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Netplay improvements are coming to emulation frontend RetroArch

RetroArch's netplay is getting a host of improvements

Art for emulation front-end RetroArch, showing a range of classic game consoles escaping from a box

One of the coolest things about RetroArch is its simple implementation of netplay across a variety of emulators – at least, in theory. When it works, it’s great, but it can be pretty fiddly to get to that point. Luckily, the devs have put out an array of fixes and improvements in its latest update, and there are more on the way.

“Netplay has received plenty of improvements thanks to the efforts of Cthulhu,” the devs explain in the 1.9.14 update notes. “We have a lot more prepared for the next version, so consider this a prelude to the main event.” The current round of improvements include a variety of quality of life improvements and stability fixes, but “for the next version, we will finally address the relay MITM server issues”.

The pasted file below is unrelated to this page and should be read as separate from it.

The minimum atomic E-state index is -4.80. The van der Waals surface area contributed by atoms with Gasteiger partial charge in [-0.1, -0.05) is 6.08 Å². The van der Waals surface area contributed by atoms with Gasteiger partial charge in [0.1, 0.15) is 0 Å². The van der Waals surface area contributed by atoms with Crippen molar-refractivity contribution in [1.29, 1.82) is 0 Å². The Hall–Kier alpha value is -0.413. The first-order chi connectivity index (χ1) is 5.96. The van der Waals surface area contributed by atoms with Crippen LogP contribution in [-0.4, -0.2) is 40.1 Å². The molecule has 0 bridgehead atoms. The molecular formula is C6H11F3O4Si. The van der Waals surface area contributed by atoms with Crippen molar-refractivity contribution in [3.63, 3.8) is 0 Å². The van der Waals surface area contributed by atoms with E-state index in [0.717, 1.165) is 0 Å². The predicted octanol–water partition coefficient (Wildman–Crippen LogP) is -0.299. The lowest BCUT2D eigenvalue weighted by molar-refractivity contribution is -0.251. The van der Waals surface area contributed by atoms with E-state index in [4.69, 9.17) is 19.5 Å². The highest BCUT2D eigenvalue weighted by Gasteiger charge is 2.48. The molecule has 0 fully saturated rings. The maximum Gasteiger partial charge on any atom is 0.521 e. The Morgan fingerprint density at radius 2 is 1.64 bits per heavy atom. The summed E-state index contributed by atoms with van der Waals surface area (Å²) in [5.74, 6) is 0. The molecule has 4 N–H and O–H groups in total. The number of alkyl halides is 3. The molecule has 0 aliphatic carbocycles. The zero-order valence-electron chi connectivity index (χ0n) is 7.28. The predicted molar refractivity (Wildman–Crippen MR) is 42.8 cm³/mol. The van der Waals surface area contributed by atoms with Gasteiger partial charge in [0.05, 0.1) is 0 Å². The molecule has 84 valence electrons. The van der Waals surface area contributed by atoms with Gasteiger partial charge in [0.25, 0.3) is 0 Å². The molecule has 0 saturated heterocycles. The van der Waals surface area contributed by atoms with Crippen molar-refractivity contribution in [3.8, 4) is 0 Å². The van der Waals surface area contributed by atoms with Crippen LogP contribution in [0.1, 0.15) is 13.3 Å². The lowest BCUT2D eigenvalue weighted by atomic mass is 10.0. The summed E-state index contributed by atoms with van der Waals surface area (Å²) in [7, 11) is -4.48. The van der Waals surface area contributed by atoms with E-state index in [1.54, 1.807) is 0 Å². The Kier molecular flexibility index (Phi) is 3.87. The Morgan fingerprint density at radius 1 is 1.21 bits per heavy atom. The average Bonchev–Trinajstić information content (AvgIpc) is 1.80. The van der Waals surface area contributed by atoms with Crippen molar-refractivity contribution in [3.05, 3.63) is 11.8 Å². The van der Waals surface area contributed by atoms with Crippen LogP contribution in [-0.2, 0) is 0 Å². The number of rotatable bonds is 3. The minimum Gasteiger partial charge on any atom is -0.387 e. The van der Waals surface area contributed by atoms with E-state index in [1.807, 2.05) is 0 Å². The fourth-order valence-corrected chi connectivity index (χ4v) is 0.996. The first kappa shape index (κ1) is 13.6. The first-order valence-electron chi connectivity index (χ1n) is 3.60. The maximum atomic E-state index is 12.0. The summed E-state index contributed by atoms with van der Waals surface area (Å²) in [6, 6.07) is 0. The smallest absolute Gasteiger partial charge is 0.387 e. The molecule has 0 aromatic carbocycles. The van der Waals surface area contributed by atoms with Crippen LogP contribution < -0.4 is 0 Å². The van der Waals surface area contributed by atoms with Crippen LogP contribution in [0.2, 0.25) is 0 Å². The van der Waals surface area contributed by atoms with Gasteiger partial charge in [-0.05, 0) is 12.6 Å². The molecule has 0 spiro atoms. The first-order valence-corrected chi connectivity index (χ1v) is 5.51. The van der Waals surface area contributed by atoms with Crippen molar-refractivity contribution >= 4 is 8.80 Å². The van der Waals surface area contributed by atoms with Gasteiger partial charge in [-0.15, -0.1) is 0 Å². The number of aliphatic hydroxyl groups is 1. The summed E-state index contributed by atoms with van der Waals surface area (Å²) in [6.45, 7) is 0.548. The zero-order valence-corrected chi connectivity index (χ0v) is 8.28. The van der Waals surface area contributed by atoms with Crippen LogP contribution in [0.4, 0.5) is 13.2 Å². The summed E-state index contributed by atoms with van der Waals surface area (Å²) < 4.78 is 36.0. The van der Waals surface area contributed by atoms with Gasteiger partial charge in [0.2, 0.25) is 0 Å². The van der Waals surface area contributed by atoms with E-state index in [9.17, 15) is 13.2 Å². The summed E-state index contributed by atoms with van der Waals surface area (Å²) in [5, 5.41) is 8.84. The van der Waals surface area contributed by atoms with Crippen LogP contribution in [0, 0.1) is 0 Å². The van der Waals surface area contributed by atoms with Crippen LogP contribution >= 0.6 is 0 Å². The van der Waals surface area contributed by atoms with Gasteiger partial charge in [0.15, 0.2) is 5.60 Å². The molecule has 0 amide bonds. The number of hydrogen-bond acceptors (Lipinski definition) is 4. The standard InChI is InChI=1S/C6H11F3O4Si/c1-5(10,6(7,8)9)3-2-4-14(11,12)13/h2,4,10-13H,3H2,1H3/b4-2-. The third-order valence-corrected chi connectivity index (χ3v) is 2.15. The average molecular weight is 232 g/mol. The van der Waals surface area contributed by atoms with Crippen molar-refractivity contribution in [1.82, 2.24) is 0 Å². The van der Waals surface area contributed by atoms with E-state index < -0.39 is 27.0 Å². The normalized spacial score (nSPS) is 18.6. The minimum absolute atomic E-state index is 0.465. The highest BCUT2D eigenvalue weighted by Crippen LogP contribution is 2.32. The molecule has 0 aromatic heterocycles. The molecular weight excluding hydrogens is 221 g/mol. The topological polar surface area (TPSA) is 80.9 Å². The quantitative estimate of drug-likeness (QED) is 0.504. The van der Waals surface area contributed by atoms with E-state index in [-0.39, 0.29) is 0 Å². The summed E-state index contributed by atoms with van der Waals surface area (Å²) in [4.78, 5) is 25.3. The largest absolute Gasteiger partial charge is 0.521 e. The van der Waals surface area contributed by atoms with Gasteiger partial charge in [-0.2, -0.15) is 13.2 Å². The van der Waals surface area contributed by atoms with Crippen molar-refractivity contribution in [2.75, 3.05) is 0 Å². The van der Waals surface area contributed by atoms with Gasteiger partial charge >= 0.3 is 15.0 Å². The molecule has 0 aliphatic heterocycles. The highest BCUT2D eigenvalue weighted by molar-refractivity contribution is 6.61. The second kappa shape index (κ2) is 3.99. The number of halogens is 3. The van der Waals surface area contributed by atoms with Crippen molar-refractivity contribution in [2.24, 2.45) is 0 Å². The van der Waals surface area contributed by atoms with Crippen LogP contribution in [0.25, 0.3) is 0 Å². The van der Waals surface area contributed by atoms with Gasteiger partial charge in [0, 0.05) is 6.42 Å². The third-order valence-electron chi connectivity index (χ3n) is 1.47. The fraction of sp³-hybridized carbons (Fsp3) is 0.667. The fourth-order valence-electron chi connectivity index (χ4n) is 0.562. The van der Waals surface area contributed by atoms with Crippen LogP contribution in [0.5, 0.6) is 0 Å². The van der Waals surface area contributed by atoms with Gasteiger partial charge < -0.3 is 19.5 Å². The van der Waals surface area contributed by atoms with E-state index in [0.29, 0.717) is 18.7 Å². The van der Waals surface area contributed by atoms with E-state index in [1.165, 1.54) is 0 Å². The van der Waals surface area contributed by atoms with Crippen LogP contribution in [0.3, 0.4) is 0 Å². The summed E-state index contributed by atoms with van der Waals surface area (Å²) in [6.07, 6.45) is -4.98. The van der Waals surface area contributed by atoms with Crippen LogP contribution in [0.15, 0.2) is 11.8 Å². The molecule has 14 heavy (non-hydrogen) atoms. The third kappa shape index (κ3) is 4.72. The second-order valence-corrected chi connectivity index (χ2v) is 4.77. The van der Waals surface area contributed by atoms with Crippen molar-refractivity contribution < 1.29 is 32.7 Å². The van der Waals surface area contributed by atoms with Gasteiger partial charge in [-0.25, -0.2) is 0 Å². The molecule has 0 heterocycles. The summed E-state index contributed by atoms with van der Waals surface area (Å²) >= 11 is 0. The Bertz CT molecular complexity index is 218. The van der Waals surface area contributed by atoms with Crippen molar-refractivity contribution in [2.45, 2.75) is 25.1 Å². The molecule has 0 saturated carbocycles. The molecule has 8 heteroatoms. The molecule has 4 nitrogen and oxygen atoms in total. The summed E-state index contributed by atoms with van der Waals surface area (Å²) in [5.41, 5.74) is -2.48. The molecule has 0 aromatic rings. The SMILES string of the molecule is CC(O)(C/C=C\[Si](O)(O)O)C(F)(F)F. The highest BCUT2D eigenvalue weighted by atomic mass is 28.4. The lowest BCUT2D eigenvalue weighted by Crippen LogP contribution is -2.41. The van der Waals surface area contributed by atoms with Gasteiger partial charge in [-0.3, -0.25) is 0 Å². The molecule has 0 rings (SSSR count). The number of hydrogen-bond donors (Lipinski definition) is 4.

RetroArch’s MITM (man in the middle) server is intended to make connecting to other players more convenient, as it routes netplay traffic through a central relay. That prevents you from having to set up port forwarding or a VPN to connect with friends, but even the relay server has proven a bit fiddly in the past, so it’s good to see improvements on the way.

RetroArch is also continuing to get more Steam cores, with 26 now in place. The Steam version of the frontend remains more limited than its standalone counterpart – Valve won’t allow the devs to distribute cores in the app itself, so they have to be approved as free Steam store DLC instead – but it should prove a convenient way to get a bunch of emulators on your Steam Deck once that device finally launches.

If you’re looking for some PC-native old games that are worth checking out, you can follow that link.